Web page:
Preventing problems after cancer

April 12, 2012 By Raquel Maurier
(from left) U of A medical researchers Lesley Mitchell and Maury Pinsk with Lisa McDermott, whose daughter went through cancer treatment and had blood-clot complications

Medical researchers at the University of Alberta are part of a national team that has one common vision—to prevent long-term complications from childhood cancer treatment.

The researchers will initially test blood samples of those who survived childhood to see which genetic biomarkers made the survivors more susceptible to developing common post-cancer complications, such as , hearing loss, kidney failure or bone marrow transplant rejection. In the fifth and final year of funding of the $4.3-million grant, researchers will start a pilot study in which deemed to be at risk of these complications will be given medications to prevent the noted health problems. Ultimately, the researchers hope to screen all children with cancer before their treatment starts, in hopes of preventing the complications in the first place.

Each team across the country is recruiting patients for each arm of the study. And each site has a principal investigator who is the national lead in charge of one specific aspect of the research. In Edmonton, principal investigator Lesley Mitchell is in charge of the research arm zeroing in on blood clots. She is a researcher and an associate professor in the Department of Pediatrics with the Faculty of Medicine & Dentistry and an adjunct associate professor with the School of Public Health. She notes that children who have had cancer are one of the largest groups of children to suffer from blood clots, a side-effect of the cancer and the treatment.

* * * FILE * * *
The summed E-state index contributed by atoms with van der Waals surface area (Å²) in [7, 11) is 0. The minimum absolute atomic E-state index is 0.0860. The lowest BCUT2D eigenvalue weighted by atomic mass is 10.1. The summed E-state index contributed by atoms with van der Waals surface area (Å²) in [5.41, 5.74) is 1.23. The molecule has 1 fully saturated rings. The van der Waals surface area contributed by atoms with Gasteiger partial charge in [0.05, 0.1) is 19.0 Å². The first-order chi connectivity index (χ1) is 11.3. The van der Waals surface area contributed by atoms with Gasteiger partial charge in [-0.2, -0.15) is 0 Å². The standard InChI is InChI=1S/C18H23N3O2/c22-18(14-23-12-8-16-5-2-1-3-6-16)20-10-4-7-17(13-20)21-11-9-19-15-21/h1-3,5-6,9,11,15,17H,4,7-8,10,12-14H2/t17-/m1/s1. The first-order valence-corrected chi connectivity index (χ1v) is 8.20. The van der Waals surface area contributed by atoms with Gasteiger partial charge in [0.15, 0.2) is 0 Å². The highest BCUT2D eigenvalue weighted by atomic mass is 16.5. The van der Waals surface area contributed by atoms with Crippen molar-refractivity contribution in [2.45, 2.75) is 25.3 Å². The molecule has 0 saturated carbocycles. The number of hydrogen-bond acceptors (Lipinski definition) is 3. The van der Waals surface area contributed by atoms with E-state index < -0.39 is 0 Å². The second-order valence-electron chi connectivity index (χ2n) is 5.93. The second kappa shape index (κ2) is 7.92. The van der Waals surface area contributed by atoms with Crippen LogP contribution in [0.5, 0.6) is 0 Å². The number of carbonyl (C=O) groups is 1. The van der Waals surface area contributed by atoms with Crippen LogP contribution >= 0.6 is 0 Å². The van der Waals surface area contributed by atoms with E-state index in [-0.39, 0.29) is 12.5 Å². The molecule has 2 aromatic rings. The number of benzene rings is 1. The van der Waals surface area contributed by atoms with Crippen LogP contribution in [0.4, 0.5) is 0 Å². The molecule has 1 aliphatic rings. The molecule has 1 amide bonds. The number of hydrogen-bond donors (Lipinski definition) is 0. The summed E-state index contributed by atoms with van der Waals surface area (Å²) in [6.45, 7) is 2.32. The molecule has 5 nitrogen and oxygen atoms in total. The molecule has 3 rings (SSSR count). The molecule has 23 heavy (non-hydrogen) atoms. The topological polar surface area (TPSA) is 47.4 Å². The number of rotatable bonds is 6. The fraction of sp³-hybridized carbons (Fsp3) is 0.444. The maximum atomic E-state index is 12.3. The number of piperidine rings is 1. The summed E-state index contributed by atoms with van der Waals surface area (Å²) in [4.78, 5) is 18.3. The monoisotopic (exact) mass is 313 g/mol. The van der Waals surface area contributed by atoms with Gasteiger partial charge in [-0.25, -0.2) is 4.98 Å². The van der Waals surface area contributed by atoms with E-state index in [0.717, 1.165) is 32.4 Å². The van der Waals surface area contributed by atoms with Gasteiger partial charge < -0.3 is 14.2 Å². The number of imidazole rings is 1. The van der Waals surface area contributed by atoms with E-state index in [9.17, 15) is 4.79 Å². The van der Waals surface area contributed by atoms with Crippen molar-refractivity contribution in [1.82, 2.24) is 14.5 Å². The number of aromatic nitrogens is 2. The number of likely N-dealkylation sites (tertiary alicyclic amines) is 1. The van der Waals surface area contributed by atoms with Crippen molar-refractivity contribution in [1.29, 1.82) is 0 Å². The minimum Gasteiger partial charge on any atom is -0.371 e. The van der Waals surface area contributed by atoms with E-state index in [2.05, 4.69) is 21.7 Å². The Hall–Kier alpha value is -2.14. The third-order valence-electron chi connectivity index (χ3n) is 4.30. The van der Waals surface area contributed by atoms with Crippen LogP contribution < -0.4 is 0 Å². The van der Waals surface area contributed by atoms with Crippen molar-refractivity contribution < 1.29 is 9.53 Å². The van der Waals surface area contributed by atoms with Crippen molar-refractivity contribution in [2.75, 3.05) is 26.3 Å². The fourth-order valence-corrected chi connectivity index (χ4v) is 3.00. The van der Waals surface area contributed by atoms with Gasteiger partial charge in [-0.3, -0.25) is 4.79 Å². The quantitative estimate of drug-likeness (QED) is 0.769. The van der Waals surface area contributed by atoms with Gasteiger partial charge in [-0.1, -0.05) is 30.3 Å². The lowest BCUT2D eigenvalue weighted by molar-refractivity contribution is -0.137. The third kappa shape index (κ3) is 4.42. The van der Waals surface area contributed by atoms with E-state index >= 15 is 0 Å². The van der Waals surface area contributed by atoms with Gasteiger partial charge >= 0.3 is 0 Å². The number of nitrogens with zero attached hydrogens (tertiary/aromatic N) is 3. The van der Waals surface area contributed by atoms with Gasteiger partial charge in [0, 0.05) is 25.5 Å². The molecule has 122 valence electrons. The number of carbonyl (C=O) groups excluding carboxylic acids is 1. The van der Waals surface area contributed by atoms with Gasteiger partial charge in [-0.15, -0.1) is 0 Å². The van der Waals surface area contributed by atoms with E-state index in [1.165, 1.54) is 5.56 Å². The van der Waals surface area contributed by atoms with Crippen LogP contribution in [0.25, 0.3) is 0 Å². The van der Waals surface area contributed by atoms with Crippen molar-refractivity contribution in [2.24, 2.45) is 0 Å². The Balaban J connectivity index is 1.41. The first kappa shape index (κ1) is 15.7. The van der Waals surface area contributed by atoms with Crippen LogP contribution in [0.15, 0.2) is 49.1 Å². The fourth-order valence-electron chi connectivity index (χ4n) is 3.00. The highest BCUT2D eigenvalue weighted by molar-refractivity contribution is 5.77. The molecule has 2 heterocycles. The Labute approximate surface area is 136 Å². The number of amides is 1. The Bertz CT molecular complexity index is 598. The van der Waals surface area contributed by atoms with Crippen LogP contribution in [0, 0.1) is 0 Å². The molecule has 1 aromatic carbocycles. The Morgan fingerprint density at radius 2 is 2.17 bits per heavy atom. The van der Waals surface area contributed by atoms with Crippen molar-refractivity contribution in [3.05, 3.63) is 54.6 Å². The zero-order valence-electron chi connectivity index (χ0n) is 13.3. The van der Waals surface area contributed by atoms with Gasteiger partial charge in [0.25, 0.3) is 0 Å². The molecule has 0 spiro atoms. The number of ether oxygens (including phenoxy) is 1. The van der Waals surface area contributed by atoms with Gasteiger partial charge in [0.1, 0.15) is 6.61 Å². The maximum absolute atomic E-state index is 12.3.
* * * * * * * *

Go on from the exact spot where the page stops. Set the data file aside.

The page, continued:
“Twenty to 30 years ago children didn’t survive cancer,” says Mitchell, who has spent more than 20 years researching the issue of blood clots in children who have this disease. “Thanks to advances in pediatric medicine and research, children are surviving cancer, but they are living with long-term complications of treatment for the disease. We want to help these children and prevent these complications from happening in the first place.”

The video will load shortly
Lesley Mitchell and Maury Pinsk describe their research

Some children who suffer from blood clots can have symptoms such as swelling or passing out. Others don’t exhibit any symptoms at all, such as one child whose multiple veins to his heart had been completely blocked by blood clots, so the body created numerous additional veins to the heart to keep blood flowing. But the problem, says Mitchell, is that these newly created veins don’t work as well as the original ones. Blood clots can lead to complications later in life such as being at risk for developing multiple clots and rupturing of the newly created veins.

Pediatric oncologist Maria Spavor, an Edmonton co-investigator and assistant clinical professor with the Department of Pediatrics, will be involved in enrolling child and adult patients for all arms of the study through her role as medical director of the Kids With Cancer Society Survivor Program, a multidisciplinary Edmonton clinic that follows survivors of . The clinic provides lifelong screening and support for survivors, assisting them with the long-term medical and psychosocial complications of cancer treatment.

"Late complications of cancer treatment are a reality for so many survivors of childhood cancer,” says Spavor. “Our hope is that we will reduce the significant impact these cause in their lives, ultimately giving every survivor the quality of life they so deserve."

Maury Pinsk, another Edmonton co-investigator, is based in pediatric nephrology and is an associate professor in the Department of Pediatrics. He will lead the kidney-failure part of the study in Edmonton.

“Kidney injury from the medicines used to treat cancer is not well recognized in pediatric cancer unless children end up with complete kidney failure on dialysis,” he says.